• CR 603 (Plainfield Avenue)
  • CR 611 (Terrill Road)
  • CR ^20 (Front Street, East and West)
Some work was done on some of these roads in recent years -- all of it booked when Sharon Robinsion-Briggs was Jerry Green's hand-picked mayor.

However, since Adrian Mapp took office in 2014, Jerry Green has seen to it that not one dollar of Union County money is to be spent on County Roads in Plainfield.

For calendar year 2015, Union County has announced a road repair program that will affect twelve towns (see county press release here) -- but totally excluding Plainfield.

Councilor Cory Storch was among those with foresight who, nearly a decade ago, proposed a long-term plan for the repair and maintenance of the city's streets, something which had not been attended to in thirty years.

A comprehensive assessment was undertaken by an engineering firm and the City Council agreed to fund a portion every year through bond ordinances.

That was until Jerry Green protegé Sharon Robinson-Briggs took the reins.

During her two terms in office, road repairs were repeatedly put off, and the long-term plan fell hopelessly behind schedule.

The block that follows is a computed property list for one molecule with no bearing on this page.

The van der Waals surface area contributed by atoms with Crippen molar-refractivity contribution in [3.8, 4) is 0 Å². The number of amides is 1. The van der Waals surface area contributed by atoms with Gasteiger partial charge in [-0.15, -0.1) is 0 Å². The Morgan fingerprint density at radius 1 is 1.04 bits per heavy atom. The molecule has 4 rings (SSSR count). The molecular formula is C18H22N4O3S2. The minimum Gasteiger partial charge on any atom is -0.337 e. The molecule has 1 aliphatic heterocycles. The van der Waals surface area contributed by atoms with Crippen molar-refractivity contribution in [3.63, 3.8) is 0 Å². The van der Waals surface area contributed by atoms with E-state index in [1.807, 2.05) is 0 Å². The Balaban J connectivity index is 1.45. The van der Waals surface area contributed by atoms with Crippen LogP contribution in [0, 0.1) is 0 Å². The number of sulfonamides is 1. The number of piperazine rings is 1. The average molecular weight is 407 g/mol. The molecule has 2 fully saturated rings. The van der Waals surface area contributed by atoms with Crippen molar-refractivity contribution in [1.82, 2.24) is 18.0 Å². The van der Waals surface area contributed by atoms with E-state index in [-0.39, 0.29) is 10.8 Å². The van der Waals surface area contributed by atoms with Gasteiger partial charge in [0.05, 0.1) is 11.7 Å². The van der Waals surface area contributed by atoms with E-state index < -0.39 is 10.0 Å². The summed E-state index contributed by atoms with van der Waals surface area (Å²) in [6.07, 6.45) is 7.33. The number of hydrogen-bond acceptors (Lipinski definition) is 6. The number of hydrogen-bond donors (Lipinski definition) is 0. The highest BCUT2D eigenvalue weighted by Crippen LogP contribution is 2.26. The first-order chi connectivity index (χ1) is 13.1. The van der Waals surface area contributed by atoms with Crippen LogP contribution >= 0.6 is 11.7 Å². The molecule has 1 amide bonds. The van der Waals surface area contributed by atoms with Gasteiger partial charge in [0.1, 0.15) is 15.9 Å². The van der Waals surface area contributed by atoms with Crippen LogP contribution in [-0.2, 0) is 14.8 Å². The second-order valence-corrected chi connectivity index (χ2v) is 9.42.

Work that was done appears to have used sub-par materials and/or been done in a shoddy manner.

I defer to Dr. Harold Yood (Olddoc) on road matters, but he has pointed out on several occasions the poor quality of work done on Watchung and Woodland Avenues.

And the work done on East Second Street was of such poor quality that the entire job will have to be part of a makeover, when it should have lasted for at least another ten years.
Jerry Green's road repair motto appears to be: Reward your friends, punish your enemies, and screw Plainfielders.


As Jerry Green sits at the top of the greased pole of political power, his main goal is not to get shafted.

Elected two years ago as the chair of the Union County Democratic Committee after the ignominious demise of former chair Charlotte DeFilippo, Green has got to prove his mettle in this year's primary election to have a chance of getting the chairmanship for another two years.